However, there also are physical and mental health components to having the ability to a necessity that many people take for granted, Elchert says.
“Self-esteem is huge,” he says. “If you’re walking around and you haven’t been able to clean yourself up, it impacts how you feel. We have folks here who are incontinent and I can only imagine what not having a way to clean themselves up might do to their self-esteem. You’re a lot less confident when you smell.”
Antaya says for the clients she’s spoken with it isn’t just a matter of “Do I smell good for other people?” It’s a matter of their confidence and self-respect. She says those without access to a shower often end up throwing away underwear and other clothing because they can’t get a shower or their clothes cleaned regularly.

The SHARE Center provides washers and dryers for clients to clean their clothes. Elchert says more than 3,000 loads of laundry are done annually. 

“It doesn’t feel good if you have to wear those same clothes for the rest of the week,” Antaya says. “Those of us with places to live don’t even think about what it’s like to wake up first thing in the morning and you’ve got to go and you’re sleeping in a tent in a little scrap of woods. Imagine having to clean up yourself and there’s no shower or indoor toilet. This hit home this whole week while I was suffering from COVID and laying in my clean bed for as long as I wanted.”
Conversations about the installation of the showers began before COVID between Elchert and Jaimie Fales, Executive Director of First Congregational Church. One shower at the church is available to individuals in the community with few other options. FCC congregants  also have been donating soap, shampoo, towels, and other personal hygiene items for individuals who shower there.
In 2021, church officials say they provided 804 showers. That shower ministry has been offered for several years, but it wasn’t until last year that the use of the showers really picked up, Fales says, adding that the need was broader than she realized.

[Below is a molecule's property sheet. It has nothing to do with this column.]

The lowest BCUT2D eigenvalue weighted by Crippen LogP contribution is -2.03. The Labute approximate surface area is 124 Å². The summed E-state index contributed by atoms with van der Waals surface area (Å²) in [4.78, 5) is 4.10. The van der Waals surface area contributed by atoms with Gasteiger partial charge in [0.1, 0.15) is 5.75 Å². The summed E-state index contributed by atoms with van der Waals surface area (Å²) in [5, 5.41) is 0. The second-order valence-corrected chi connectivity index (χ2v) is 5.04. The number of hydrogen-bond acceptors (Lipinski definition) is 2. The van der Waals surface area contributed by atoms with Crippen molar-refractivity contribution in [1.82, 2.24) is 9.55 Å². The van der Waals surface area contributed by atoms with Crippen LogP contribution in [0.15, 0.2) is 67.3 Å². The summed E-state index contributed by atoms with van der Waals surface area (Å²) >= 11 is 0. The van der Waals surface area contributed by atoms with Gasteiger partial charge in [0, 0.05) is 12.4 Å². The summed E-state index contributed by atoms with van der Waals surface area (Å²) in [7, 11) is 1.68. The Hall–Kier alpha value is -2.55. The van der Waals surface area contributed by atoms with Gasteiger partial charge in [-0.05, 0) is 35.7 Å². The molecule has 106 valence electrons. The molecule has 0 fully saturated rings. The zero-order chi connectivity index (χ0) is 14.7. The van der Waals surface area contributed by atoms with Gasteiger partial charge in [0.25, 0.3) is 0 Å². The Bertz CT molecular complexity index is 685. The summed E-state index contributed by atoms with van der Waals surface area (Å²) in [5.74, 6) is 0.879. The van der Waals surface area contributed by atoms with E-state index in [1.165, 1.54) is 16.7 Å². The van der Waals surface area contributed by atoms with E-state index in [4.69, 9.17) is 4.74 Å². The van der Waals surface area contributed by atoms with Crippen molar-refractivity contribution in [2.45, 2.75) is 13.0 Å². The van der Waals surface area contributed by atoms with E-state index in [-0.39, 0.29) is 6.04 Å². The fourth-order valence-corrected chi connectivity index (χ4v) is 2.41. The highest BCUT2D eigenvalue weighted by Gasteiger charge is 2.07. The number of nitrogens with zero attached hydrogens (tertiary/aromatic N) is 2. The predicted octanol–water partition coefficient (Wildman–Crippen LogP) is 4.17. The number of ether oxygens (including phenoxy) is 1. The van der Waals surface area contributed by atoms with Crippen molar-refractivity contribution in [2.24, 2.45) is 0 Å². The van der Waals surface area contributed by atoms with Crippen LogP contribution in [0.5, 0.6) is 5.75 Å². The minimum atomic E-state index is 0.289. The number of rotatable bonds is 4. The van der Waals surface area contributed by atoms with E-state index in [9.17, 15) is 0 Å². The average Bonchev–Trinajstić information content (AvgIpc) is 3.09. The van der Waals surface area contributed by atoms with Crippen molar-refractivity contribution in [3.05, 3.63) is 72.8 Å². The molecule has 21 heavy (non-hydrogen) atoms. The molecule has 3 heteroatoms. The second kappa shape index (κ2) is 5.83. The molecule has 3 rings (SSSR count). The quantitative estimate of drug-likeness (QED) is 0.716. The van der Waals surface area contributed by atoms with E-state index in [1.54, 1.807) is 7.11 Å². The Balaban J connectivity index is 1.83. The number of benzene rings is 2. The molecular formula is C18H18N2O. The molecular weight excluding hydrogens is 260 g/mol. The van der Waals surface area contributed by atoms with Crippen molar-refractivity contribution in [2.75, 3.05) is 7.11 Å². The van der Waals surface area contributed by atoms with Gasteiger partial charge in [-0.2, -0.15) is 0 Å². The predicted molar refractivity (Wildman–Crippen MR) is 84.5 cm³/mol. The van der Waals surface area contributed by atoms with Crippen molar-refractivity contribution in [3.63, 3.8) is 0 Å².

Up to this point, Fales says the shower was “only used here or there by someone who needed to use a mobility device and needed an accessible shower. It was also used by folks stranded here who needed to shower and change clothes and needed a bus ticket. Once other people found out that the shower was available, that’s when the use increased.”
Fales says some folks are “unhoused or housing insecure and may be staying with a friend or have housing and their water’s been shut off or their plumbing’s broken and they can’t afford to fix it. We want to make sure this need is being fulfilled one way or another. Not everybody who’s used our shower ministry is necessarily unhoused.”
The church is phasing out its shower ministry because space is being leased there by various nonprofits and artists and Fales says eventually the space connected to the shower room is going to be exclusively for use by a tenant. They say they will try to keep it operational until the showers are available at the SHARE Center.
Elchert says he’s trying to be realistic about a possible date for the installation of the two showers.

“Things have been moving pretty quickly. I’d like to say within one year,” he says. “We would like to make the showers available to anyone who needs them, especially those who don’t have access to a shower.”
In addition to monetary donations to help with installation costs, Elchert says they need donations of soap, shampoo, towels, and washcloths.
In-kind donations can be dropped off at the SHARE Center, 120 Grove St., Battle Creek, and financial donations could be a check or a donation online through the organization’s website.
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Read more articles by Jane Parikh.

Jane Parikh is a freelance reporter and writer with more than 20 years of experience and also is the owner of In So Many Words based in Battle Creek. She is the Project Editor for On the Ground Battle Creek.